Six months before Donald Trump transformed US politics as we know it, Rodrigo Duterte did the same in the Philippines. The tough-talking ex-lawyer and mayor ran on a law-and-order platform, larding his speeches with obscenities and threats to kill drug dealers; at one point he promised that so many bodies would be dumped into Manila Bay that the "fish would grow fat" from feeding on them. In a region where tact and decorum are prized, this was a very un-Asian type of politician. Although heir to one of the country’s oldest political families, Duterte painted himself as an outsider, sprinting to the front of a field of weak candidates. He ran on his record in bringing down crime in the southern city of Davao, and capitalised on popular discontent with "Imperial Manila", the disdainful term Filipinos use for their dynastic political and business elites. Before Trump did, Duterte’s campaign harnessed the power of online bloggers, "trolls" and fake news spread over Facebook, an unusuall...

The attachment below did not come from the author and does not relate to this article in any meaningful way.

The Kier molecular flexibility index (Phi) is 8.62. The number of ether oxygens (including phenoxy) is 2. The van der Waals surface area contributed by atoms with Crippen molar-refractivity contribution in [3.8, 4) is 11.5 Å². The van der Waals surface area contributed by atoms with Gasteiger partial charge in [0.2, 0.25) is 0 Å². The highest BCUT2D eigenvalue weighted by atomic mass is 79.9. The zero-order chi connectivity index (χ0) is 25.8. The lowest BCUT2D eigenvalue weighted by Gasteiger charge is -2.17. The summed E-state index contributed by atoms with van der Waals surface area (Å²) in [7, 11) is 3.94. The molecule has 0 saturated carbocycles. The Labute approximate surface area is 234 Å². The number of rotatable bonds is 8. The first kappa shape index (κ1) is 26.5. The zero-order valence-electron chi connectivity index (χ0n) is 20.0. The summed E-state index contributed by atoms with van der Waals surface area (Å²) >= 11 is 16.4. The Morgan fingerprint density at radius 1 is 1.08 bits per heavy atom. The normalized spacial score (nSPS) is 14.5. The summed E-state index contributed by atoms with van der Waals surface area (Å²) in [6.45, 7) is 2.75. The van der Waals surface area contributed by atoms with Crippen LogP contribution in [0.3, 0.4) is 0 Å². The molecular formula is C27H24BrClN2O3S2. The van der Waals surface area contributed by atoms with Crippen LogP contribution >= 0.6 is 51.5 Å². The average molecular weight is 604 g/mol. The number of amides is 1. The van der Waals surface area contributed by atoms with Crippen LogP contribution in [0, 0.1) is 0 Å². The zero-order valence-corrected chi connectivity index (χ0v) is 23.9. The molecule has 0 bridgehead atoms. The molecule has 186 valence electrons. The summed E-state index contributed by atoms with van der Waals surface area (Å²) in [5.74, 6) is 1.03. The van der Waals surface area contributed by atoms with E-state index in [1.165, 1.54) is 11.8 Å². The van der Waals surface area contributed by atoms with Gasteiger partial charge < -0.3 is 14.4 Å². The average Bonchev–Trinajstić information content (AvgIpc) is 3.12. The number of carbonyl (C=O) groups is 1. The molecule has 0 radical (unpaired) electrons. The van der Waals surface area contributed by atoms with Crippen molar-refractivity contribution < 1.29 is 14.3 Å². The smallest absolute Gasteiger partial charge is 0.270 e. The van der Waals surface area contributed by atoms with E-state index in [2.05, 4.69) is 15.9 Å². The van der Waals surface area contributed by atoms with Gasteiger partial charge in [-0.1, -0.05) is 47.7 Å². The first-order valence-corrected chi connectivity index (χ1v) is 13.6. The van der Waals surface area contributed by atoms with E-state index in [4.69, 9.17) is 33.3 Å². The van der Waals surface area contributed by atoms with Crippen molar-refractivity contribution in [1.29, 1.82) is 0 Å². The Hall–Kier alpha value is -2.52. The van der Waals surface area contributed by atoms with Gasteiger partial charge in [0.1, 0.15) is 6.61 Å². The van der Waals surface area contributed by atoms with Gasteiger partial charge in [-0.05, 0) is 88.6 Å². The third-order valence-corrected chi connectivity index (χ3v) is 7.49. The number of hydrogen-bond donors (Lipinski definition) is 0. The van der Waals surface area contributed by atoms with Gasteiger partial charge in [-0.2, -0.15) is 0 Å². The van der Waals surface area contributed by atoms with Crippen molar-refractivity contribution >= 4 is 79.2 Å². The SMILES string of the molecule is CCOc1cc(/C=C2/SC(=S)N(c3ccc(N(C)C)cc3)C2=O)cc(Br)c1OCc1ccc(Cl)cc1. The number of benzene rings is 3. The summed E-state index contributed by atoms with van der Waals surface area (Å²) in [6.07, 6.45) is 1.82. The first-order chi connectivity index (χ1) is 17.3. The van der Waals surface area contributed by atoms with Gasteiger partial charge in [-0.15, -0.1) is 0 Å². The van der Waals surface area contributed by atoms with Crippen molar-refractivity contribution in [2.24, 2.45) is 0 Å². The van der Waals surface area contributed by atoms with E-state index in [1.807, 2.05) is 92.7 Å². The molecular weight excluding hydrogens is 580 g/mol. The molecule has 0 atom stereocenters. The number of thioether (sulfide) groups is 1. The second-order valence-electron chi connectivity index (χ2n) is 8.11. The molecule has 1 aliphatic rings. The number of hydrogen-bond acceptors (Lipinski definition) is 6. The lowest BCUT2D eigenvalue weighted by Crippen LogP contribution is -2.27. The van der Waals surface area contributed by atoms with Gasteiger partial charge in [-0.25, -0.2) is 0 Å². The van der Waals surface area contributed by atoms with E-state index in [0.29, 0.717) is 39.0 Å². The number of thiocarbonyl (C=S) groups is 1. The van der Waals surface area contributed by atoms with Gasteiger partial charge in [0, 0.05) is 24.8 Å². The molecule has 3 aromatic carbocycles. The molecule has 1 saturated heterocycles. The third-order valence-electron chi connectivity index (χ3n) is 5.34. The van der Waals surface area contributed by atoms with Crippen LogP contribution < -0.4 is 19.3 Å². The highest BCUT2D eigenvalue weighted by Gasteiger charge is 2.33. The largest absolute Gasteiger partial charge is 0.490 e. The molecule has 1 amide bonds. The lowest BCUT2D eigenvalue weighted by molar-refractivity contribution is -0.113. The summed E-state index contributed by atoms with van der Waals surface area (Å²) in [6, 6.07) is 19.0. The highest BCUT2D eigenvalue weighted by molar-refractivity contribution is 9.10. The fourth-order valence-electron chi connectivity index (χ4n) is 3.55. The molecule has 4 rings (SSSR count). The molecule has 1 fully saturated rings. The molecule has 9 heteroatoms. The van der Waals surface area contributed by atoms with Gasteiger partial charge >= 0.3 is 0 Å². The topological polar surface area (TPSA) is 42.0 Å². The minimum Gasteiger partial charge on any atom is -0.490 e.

BL Premium

This article is reserved for our subscribers.

A subscription helps you enjoy the best of our business content every day along with benefits such as exclusive Financial Times articles, Morningstar financial data, and digital access to the Sunday Times and Times Select.

Already subscribed? Simply sign in below.



Questions or problems? Email helpdesk@businesslive.co.za or call 0860 52 52 00.